Their small size makes them great apartment pets. They don’t need to be walked and their litter boxes smell much better than a cat’s! While you shouldn’t lock them up all the time, you can contain them to a room or cage when necessary, so no worries about any territorial attack on the cable guy or other visitor.
Not overly needy, as long as they have an enriched environment and a friend for company, ferrets don’t need constant interaction. This makes them good pets for busy schedules. They don’t have extensive grooming requirements and don’t cost a fortune to feed.
Courtesy of L. Vanessa Gruden
Ferrets can make messes throughout the house, so when you own one, paper towels are something you need a lot.
Who Is A Good Candidate For Ferret Ownership? Who Isn’t?
- Adults! Ferrets are great stress-busters. While fine among older children or teens, remember that once in high school, kid’s social lives become active and colleges rarely allow pets. Parents should be prepared to become fulltime caretakers. If you don’t think you will enjoy your child’s ferret, please don’t let them get one.
- Reliable, steady homes. Ferrets don’t live as long as a cat or most dogs, but they appreciate staying with their human. Too many people abandon pets because they move, get new jobs or lose jobs, start families or divorce. No one can foresee every situation, but try to determine if you can commit to a ferret’s 6 to 7 year life span.
- Financially secure. While not as expensive as a dog to care for, ferrets cost more to keep than the average cat. The initial purchase price will be your least outlay; annual care costs can range from $500 to well over $1,000 if the ferret becomes ill or has an accident. You don’t need to be rich, but if your income is very limited, you may not be able to afford quality food or necessary medical care.
- Tolerant of disorder. Ferrets can be kind of messy. They tip over soda glasses, empty trash cans, and are inclined to leave the kind of “presents” in corners you’d rather not receive. Your grocery list will ALWAYS include paper towels. Clean freaks won’t be happy with ferrets.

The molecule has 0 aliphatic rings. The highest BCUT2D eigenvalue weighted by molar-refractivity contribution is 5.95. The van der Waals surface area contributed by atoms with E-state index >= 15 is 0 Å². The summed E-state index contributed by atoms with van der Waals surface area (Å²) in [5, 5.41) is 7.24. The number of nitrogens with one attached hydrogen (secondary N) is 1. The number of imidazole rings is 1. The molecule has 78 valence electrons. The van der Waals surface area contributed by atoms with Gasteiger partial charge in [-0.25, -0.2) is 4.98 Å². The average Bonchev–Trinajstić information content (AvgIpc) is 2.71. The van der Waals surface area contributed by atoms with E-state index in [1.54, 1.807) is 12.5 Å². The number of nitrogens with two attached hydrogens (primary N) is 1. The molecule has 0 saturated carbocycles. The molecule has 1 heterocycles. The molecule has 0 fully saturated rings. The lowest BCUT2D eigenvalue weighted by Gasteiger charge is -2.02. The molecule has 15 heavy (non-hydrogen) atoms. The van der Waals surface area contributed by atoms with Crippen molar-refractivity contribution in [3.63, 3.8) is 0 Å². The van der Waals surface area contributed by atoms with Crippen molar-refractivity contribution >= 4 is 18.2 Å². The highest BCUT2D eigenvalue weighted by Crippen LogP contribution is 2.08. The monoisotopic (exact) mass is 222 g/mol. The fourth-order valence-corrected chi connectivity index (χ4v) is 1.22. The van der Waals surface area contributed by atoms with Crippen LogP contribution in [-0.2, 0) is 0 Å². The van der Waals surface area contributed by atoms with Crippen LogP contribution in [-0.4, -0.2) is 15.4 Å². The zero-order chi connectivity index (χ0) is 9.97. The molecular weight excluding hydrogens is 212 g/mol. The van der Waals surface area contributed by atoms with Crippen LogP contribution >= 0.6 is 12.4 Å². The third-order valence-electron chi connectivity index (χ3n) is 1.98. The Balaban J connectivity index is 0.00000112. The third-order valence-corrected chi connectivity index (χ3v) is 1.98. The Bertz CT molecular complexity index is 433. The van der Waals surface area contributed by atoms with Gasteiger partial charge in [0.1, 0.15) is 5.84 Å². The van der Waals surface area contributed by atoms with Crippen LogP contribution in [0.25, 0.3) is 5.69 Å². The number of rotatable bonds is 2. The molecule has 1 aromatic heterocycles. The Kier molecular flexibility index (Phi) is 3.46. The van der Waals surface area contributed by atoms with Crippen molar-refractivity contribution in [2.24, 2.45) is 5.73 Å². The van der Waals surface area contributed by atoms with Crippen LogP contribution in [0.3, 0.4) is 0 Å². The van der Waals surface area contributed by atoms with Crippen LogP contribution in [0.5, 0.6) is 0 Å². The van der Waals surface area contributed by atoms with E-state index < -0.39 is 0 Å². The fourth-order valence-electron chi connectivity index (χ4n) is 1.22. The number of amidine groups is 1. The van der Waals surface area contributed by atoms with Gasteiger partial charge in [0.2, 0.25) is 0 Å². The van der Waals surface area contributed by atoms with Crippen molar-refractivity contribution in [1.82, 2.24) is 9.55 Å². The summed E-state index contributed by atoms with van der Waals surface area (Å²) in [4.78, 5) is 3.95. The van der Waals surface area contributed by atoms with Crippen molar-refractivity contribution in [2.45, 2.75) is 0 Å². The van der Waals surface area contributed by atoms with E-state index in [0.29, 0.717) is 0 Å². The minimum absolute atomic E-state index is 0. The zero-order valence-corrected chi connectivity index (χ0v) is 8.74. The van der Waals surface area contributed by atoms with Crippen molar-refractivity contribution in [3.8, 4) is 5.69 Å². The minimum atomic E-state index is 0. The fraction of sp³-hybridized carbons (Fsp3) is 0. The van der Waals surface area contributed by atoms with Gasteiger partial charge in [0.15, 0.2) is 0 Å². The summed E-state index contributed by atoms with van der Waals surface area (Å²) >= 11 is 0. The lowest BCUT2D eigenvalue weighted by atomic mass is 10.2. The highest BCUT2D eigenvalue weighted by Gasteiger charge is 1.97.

- Patient. Ferrets can be pesky. The curiosity that is so funny can also be really annoying. It’s not easy to unload groceries or perform other household chores with ferrets underfoot. Being patient and understanding that it’s a ferret’s nature to be into everything is vital; a hot-tempered person might really hurt these small animals.
- A good sense of humor really helps. If you can’t see a ferret diving head first into the soapy floor-washing bucket as funny — most of the time, anyway — a ferret may not be for you.
- Not too time-strapped. If you are so busy that you can’t let your ferret out of the cage for at least four to six hours daily, or spare a half-hour for playtime and grooming, you should look for a pet that requires less attention.
- Loving and willing to learn. A ferret won’t be very demonstrative, but he enjoys your company and will reward you with licks and snuggles, especially as he ages. They have their own little ways to show affection and appreciate gentle responses in return. Ferrets are different and not extremely common; you need to be open to learning and researching their care and needs.
People and pets do best if they are well matched temperamentally and the pet meets the owner’s expectations. Educating yourself on the realities of ferret caretaking is the best way to make sure both you and the ferret are happy for many years to come.